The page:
5 tips for delivering better lecture captures
If technology is only as powerful as the person wielding it, it should go without saying that lecture capture tech can do incredible things for university professors.
Sure, there have been some fabulous advances in educational technology over the years. From the calculator to the laser pen to the overhead projector, classrooms keep evolving. But lecture capturing is so much more than just a cutting-edge modern gadget; it's a modern teaching lifestyle that fosters more active learning.
Lecture capture systems are electronic setups that can record a professor's entire lecture in full detail. They're meant to be recorded and shared pre-class so that students can get an early jump on concepts and thus spend actual class time performing more hands-on tasks. They're also a fabulous tool for after class to help reinforce the day's lessons.
St. John Fisher College first tried lecture capture four years ago. "There was demand from the faculty to try out the technology," says Mike Allington, the director of technology support services at St. John Fisher’s Office of Information Technology. "They thought it was another way to deliver content to students and gave students the opportunity to review material before exams."
The technology might be quite advanced but even so there are plenty of things that can (and will) go wrong with lecture capture sessions if you're not careful. What follows are a number of key tips and takeaways from experienced education professionals to help you get the most out of your recorded lectures.
1. Keep it short and sweet
One of the biggest mistakes most newcomers to lecture capture make is simply not paying close enough attention to the amount of content that's being recorded. Most professors end up cramming too much content into each session. Information is good, but too much of it can ultimately backfire.
"Instructors need to be aware of the amount of content that's in each recorded lecture," says Dr. Robert Malinowski, director for the Center for Academic Technologies at Michigan State University’s College of Veterinary Medicine. "There is a tendency to put too much content online, but it can quickly add up and become overwhelming to the students. Dividing lectures into smaller chunks of 10 minutes or so can be much more effective and allow for easier review.
2. Explain the purpose of lecture capture
Both students and faculty may think lecture capture is simply a recording of your lesson—a stand-in for actually attending class physically or mentally. But that's far from the truth. It should be used as an enhancement, not a replacement.
If he were starting over, Allington says he would want to see more training given to faculty to help them understand “the purpose of lecture capture.” He also notes that “explaining to students that lecture capture is not a replacement for class-time” is important, emphasizing that it is “designed to help students review the content after class."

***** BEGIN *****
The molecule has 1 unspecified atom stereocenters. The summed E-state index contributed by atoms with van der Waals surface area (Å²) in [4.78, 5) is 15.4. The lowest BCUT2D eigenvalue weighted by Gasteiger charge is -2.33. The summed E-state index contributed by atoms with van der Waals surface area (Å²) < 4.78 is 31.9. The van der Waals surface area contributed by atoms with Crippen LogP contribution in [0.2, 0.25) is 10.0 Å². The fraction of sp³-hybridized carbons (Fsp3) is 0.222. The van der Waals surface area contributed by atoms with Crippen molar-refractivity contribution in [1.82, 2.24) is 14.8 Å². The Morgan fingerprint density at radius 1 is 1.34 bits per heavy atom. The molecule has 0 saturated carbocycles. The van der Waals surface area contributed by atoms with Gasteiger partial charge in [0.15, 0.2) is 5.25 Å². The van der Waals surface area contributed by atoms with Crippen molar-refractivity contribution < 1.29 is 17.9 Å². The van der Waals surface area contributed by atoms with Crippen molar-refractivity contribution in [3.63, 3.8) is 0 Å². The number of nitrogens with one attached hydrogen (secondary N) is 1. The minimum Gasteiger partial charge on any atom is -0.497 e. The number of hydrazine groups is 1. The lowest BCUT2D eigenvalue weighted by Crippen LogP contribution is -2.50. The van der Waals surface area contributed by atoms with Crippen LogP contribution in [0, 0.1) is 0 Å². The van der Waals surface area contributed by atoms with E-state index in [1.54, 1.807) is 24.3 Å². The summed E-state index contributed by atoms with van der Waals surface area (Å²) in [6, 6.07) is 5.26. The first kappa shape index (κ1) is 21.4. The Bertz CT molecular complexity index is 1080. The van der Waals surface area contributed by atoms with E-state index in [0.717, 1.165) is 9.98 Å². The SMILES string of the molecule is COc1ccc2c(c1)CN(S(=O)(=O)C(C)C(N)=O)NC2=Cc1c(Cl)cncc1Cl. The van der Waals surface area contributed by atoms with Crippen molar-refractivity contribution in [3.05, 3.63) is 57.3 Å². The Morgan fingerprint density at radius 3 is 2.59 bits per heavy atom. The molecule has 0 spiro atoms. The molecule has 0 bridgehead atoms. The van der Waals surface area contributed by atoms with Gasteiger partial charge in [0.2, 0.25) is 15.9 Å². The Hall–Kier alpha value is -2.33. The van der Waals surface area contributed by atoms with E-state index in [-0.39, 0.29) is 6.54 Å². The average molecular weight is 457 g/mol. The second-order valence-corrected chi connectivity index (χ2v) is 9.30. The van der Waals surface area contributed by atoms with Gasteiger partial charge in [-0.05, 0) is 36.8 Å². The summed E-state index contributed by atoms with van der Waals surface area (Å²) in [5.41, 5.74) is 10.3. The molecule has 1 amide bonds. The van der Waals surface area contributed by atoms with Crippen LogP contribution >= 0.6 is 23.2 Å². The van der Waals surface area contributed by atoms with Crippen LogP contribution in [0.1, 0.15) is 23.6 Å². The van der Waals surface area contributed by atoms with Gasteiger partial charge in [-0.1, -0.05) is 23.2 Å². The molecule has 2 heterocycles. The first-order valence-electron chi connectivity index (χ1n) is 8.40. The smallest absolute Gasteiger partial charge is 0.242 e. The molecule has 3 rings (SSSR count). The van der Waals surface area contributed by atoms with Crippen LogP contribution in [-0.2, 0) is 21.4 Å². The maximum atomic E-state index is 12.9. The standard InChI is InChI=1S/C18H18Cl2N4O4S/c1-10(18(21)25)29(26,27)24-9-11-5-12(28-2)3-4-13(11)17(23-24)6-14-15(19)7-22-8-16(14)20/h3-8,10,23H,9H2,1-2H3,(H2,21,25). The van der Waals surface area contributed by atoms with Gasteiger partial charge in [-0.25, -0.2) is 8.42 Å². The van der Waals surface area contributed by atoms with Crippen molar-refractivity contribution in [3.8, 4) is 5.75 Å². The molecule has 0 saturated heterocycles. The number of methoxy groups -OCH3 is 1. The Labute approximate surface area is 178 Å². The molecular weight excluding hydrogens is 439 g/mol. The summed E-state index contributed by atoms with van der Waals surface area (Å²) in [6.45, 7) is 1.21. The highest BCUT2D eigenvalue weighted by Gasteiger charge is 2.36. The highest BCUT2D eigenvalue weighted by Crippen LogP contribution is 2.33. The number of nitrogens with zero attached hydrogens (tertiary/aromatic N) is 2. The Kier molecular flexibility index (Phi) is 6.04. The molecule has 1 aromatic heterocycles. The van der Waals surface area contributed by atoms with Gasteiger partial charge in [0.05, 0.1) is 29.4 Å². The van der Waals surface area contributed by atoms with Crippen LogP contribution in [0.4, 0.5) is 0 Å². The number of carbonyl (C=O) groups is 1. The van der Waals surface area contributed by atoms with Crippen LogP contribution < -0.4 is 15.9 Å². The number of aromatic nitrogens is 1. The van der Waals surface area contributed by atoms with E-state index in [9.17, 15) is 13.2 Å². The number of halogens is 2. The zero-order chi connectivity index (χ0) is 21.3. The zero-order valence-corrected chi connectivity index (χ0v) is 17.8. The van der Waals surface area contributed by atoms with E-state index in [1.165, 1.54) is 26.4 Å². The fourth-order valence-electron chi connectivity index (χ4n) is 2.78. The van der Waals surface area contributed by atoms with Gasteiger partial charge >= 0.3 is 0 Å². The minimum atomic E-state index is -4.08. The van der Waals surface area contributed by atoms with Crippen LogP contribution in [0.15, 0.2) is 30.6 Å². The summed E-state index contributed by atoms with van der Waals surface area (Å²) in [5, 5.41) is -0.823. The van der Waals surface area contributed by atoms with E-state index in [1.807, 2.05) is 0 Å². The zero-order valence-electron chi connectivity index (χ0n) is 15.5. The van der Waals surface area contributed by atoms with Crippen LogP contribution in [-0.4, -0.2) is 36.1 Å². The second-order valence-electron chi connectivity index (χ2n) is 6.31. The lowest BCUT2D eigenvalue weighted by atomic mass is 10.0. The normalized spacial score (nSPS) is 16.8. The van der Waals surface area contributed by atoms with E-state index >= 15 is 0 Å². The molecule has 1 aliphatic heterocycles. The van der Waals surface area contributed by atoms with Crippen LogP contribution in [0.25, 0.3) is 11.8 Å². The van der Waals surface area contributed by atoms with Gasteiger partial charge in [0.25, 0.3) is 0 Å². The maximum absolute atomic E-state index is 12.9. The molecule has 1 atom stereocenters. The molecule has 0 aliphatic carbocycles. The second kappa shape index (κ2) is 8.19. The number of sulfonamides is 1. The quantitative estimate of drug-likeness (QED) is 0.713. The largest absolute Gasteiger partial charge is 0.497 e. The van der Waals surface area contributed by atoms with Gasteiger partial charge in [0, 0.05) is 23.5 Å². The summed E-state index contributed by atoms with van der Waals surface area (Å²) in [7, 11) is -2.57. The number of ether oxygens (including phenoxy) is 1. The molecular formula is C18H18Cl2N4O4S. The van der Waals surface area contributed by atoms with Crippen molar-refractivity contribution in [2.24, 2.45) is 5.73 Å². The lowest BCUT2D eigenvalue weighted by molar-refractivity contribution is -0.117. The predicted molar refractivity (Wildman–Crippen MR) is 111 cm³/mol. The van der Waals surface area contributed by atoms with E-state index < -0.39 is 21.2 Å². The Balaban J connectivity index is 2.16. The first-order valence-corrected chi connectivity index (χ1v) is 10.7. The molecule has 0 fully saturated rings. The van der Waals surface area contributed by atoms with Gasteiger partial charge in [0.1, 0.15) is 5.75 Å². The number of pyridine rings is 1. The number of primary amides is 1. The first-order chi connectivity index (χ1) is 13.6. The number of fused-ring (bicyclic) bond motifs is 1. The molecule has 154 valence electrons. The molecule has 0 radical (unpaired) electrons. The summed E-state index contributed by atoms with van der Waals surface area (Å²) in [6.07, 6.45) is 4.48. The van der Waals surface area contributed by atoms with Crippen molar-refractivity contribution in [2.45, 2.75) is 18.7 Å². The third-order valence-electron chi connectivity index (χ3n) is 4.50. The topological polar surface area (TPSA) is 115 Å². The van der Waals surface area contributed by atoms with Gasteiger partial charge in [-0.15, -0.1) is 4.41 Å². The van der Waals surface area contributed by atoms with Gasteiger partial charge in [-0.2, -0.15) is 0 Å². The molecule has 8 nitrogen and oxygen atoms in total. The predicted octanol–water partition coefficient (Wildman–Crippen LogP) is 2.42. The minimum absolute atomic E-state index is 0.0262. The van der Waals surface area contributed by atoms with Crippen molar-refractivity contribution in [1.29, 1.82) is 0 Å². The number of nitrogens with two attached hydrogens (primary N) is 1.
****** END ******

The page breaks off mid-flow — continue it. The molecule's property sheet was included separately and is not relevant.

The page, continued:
3. Don't lose the interaction
Your recorded lessons can be a valuable tool as either preparation or follow-up review. But students need to realize that the most important part of learning is still to be had in the classroom.
"I think a hybrid approach is most effective," admits Malinowski. "Pre-recording some materials is useful, since it gives students the flexibility to go through the materials at their own pace. Adding synchronous interaction (chat, web conference, etc.) is also useful though."
Allington agrees: "Student participation in a class is still very important," he adds. "If a student just watches a lecture capture instead of attending class, their grades will suffer."
4. Be natural, not perfect
Lecture captures are a tool, not Oscar-worthy productions. Focus on getting your key information across in an understandable way. In other words, concentrate on the content, not the production value.
"Lecture capture is not designed to be perfect," says Allington. "If you look at any of the universities that post their lectures online for free, you can see that the lecture is captured, but it is not as slick as a professionally recorded and edited event. It is okay that there are imperfections in the recording and content—it is supposed to be used as a tool to review the lecture, not replace it."
5. Make adjustments
While there are certainly advantages to recording your lectures, there are also a number of shortcomings to keep in mind. There are natural interactive moments and gestures that educators take for granted. In a lecture capture, however, many of these can fall by the wayside if you're not paying attention.
"The lack of a laser pointer, hand gestures and body language can be limiting," says Malinowski. "Some of these issues can be overcome using a mouse pointer and other tools, such as a tablet monitor that you can digitally draw on."
Ready to get started?
Lecture capture may not be for everyone but as more and more universities roll the technology out for their faculties, it's certainly something that educators need to be prepared to use. Just like teaching itself, consider lecture capture to be a learning experience. Try different approaches and grow with the program until you're finally happy with the results you've captured.